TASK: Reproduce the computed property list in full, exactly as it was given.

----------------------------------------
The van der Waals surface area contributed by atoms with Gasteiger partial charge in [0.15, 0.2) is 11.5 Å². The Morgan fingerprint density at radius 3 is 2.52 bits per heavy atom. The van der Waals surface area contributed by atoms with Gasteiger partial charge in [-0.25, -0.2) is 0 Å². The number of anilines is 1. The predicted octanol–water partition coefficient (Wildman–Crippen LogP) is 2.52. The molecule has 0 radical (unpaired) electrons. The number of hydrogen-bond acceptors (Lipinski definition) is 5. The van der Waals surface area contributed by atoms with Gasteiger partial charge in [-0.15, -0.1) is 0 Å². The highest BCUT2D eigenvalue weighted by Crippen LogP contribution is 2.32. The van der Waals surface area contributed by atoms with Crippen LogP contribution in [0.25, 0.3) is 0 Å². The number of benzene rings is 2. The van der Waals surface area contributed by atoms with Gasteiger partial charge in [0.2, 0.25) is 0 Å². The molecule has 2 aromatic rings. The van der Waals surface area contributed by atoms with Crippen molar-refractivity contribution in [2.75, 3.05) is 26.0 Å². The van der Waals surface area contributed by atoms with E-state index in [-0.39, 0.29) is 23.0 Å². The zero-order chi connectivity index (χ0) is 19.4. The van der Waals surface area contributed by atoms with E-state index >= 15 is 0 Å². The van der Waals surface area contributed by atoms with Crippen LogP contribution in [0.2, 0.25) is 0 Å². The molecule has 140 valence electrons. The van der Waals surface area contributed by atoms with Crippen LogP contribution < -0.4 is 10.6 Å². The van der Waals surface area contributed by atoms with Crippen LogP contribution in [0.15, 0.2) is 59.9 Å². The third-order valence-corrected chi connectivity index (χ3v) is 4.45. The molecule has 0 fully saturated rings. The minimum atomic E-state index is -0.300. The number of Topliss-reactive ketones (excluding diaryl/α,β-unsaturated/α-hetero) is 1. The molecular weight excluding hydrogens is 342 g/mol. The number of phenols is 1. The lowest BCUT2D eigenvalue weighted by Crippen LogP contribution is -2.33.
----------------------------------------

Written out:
The van der Waals surface area contributed by atoms with Gasteiger partial charge in [0.15, 0.2) is 11.5 Å². The Morgan fingerprint density at radius 3 is 2.52 bits per heavy atom. The van der Waals surface area contributed by atoms with Gasteiger partial charge in [-0.25, -0.2) is 0 Å². The number of anilines is 1. The predicted octanol–water partition coefficient (Wildman–Crippen LogP) is 2.52. The molecule has 0 radical (unpaired) electrons. The number of hydrogen-bond acceptors (Lipinski definition) is 5. The van der Waals surface area contributed by atoms with Gasteiger partial charge in [-0.15, -0.1) is 0 Å². The highest BCUT2D eigenvalue weighted by Crippen LogP contribution is 2.32. The van der Waals surface area contributed by atoms with Crippen LogP contribution in [0.25, 0.3) is 0 Å². The number of benzene rings is 2. The van der Waals surface area contributed by atoms with Gasteiger partial charge in [0.2, 0.25) is 0 Å². The molecule has 2 aromatic rings. The van der Waals surface area contributed by atoms with Crippen molar-refractivity contribution in [2.75, 3.05) is 26.0 Å². The van der Waals surface area contributed by atoms with E-state index in [-0.39, 0.29) is 23.0 Å². The zero-order chi connectivity index (χ0) is 19.4. The van der Waals surface area contributed by atoms with E-state index >= 15 is 0 Å². The van der Waals surface area contributed by atoms with Crippen LogP contribution in [0.2, 0.25) is 0 Å². The molecule has 140 valence electrons. The van der Waals surface area contributed by atoms with Crippen LogP contribution < -0.4 is 10.6 Å². The van der Waals surface area contributed by atoms with Crippen LogP contribution in [0.15, 0.2) is 59.9 Å². The third-order valence-corrected chi connectivity index (χ3v) is 4.45. The molecule has 0 fully saturated rings. The minimum atomic E-state index is -0.300. The number of Topliss-reactive ketones (excluding diaryl/α,β-unsaturated/α-hetero) is 1. The molecular weight excluding hydrogens is 342 g/mol. The number of phenols is 1. The lowest BCUT2D eigenvalue weighted by Crippen LogP contribution is -2.33.